Philadelphia, PA (Sports Network) -
Prince Fielder bought his ticket out of Detroit by going just 18-for-92 (.196) with three RBI in the last two postseasons and making several critical errors this past October.
Fantasy owners were fed up with Fielder long before then.
The first baseman had his worst major league season for the Detroit Tigers in 2013, batting .279 and setting career lows with 25 home runs and an .819 OPS. His 106 RBI were a product of hitting behind Miguel Cabrera and his .442 on- base percentage the whole season.
The Tigers traded Fielder to the Texas Rangers for Ian Kinsler in November, sending him to a ballpark that is very favorable for left-handed power hitters.
But Fielder's issues last season were more than just an extension of playing at Comerica Park.
His power dip was universal, as put up a 13.6 percent home-run-per-flyball rate (HR/FB) on the road, compared to a 13.4 percent HR/FB at home.
Fielder's HR/FB in 2012, his first year in Detroit, was 17.9 percent (20 percent at home, 15.4 percent on the road), and he hit 30 home runs, down from a 21.8 percent HR/FB and 38 homers in 2011 with the Milwaukee Brewers but still impressive.
Fielder's plate discipline also declined, and he put up his worst walk percentage (BB%) since 2006 with a base on balls in 10.5 percent of his at- bats. His 16.4 percent strikeout rate (K%) was his worst since 2010.
The slugger's swing and contact rates last season were telling.
He expanded the zone more often than in 2012, swinging at 30.6 percent of the pitches he saw outside of the strike zone, up from 28.8 percent the year before.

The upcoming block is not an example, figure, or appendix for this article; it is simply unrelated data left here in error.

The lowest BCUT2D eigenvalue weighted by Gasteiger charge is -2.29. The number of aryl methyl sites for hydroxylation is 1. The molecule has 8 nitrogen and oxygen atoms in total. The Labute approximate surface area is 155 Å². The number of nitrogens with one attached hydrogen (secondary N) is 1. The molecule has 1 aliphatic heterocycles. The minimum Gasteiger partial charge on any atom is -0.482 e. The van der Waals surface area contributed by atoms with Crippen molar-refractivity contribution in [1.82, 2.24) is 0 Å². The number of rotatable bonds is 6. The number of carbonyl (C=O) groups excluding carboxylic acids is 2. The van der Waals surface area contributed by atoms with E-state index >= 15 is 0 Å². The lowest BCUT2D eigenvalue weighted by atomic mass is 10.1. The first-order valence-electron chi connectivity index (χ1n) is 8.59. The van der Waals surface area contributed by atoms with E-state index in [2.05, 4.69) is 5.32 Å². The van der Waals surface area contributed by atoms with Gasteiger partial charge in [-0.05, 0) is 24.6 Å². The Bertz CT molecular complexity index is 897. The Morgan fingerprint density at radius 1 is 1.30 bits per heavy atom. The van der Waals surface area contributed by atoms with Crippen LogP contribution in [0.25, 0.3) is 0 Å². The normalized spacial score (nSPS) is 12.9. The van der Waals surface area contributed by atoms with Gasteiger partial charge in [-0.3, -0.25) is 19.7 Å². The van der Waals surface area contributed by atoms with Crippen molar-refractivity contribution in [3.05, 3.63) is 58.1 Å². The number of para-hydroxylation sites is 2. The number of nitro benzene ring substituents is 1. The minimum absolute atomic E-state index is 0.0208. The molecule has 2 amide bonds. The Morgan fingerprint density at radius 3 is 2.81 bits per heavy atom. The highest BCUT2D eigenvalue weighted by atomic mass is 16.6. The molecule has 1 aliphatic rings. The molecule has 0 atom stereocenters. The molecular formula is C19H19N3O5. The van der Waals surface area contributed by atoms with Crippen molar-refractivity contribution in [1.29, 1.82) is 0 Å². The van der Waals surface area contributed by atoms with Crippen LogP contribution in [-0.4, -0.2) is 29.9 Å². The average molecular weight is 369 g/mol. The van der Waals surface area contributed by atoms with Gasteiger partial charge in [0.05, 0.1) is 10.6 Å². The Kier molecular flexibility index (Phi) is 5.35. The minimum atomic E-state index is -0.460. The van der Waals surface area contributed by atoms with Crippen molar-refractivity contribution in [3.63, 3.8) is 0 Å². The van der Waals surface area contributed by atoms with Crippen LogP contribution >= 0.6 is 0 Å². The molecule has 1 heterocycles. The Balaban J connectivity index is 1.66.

He also had an increase in z-swing percentage (the number of pitches a batter swings at inside the zone), but his contact rate on pitches in the strike zone was one of the worst of his career at .856. He made contact on 89.3 percent of pitches he swung at in the strike zone in 2012.
So what we had in 2013 was a player swinging at more pitches outside the strike zone and making contact with fewer pitches inside the zone.
Moving to the Lone Star State won't help to stop Fielder's recession in plate discipline nor will it speed up his bat to catch up to the pitches in the zone he missed in 2013.
It's not all doom and gloom for Fielder owners. What you'll be getting in him is a player who has played at least 157 games in eight straight seasons and missed one game combined the last five years.
Fielder will be trading one good lineup for another, and hitting behind on- base machine Shin-Soo Choo and the speedy Elvis Andrus should help him drive in 100 runs for the seventh time in eight seasons. He has scored at least 82 runs in eight consecutive years and should make it nine in 2014 with Adrian Beltre and Alex Rios providing protection.
However, while Rangers Ballpark in Arlington may add five home runs to Fielder's 2013 total, it won't completely revitalize the first baseman back to the elite power hitter he was from 2007-11 with the Brewers.
The 275-pound Fielder will fit in just fine in the state where everything is bigger, but he won't necessarily be better in 2014.